I had a giant chocolate truffle last night that my husband made. It was delicious. And the sun is shining this morning. In case you were wondering. ;)
So waaaay back in the last week of February--c'mon, people, if I can remember back that far, y'all can too--I posted how I had all these awesome books to read, yet I hadn't read more than the first chapter of any of them.
Well, it only took me a month, but as of this weekend, I've finished three of those books: The Maze Runner, by James Dashner Soulless, by Gail Carriger, and Fire, by Kristin Cashore
Now I can plow through the rest of the fourth and fifth Percy Jackson books and not feet guilty. ;)
But I'm glad I read those three book when I did. Frankly, I was getting a little burned out on YA paranormal romances, which is a genre I love to write. I kept telling myself I needed to stay abreast (that's right, I said abreast *giggle*) of what was being written in that genre, but the more of them I read, the more I felt like my work was too different from what people expect from the genre to be popular or successful.
Of course, they said epic fantasy was dead and look at Kristin Cashore. Reading Fire was like going back in time... ya know, to that time like fifteen years ago when I read a ton of epic fantasy. I've got to read Graceling, now, too. She not only revived the genre, but reminded me that not every YA novel has to be set in a high school. Sweet.
That's just one of the aspects I enjoyed about The Maze Runner. Not only did the prose live up to the premise, I really found myself rooting for these kids until the end. Hell, I'm still thinking about them, so guess what's got two thumbs and is going to be coveting the sequel when it comes out in October? *points thumbs at chest* Yes, me. Huh, that bit doesn't go over so well in print. But anyway, if you like adventure novels or are looking for a good book for your 12-35 year old son/husband, it's a sure thing.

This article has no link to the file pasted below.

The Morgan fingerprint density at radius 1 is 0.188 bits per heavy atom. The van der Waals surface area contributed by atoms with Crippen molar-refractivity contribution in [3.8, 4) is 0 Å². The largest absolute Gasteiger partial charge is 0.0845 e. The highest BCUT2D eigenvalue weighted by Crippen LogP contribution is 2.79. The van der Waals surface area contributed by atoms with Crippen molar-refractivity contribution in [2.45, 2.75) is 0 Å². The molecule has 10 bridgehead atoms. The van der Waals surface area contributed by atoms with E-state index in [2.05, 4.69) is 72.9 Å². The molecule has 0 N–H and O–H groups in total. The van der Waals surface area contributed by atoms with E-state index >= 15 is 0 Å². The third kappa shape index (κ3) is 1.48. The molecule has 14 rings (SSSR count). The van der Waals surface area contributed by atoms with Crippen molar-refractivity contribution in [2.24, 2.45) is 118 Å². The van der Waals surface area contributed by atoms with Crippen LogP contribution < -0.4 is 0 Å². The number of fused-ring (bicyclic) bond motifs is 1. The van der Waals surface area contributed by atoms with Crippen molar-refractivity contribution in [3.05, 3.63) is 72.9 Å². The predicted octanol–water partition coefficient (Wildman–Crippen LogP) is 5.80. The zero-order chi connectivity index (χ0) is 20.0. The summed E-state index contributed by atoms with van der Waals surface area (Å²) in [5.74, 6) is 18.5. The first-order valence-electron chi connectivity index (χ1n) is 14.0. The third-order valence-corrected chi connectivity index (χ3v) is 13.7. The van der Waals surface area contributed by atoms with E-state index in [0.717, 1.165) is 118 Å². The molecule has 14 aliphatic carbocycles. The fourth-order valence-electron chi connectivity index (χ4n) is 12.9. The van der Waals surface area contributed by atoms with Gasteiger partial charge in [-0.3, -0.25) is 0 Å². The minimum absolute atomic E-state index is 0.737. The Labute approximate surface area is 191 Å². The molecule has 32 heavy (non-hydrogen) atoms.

As for Soulless, I realized that it was the first non-YA book I'd read in quite some time... not since I read Dearly Devoted Dexter in December--look, I can be alliterative, too. Both of these books have a way with words that I adore. I'd love to be able to do that with my own work, but I fear it would come across as too pretentious for YA, and not suitable for my current urban fantasy. But they were fun to read. It reminded me that I need to read more widely.
In fact, I'd recommend that to any writer feeling frustrated with their chosen genre. Write literary fiction and keep moaning how you'll never be the next Ian McEwan or Margaret Atwood? Read some genre fiction instead. Maybe shifting gears will get your brain out of that rut. And all us old people writing for teens should remember to read books written for old people every once in a while just for fun. ;)
Or just read outside your comfort zone for a change! When was the last time any of y'all read an entire book of non-fiction? That's what I thought. Try it.
You might be surprised by a good book you never thought you'd read.
Anyone been pleasantly surprised by a book lately?
“All writers are vain, selfish and lazy, and at the very bottom of their motives lies a mystery. Writing a book is a long, exhausting struggle, like a long bout of some painful illness. One would never undertake such a thing if one were not driven by some demon whom one can neither resist nor understand.” ~George Orwell
I'm a YA writer who delves into urban fantasy, paranormal and romance, and who loves reading good books almost as much as writing them.
When not writing—or working—I enjoy daydreaming, drinking tea, and walking in cemeteries. I used to spend the rest of my time checking my inbox for manuscript requests, but am now proudly represented by Rosemary Stimola, of Stimola Literary Studio.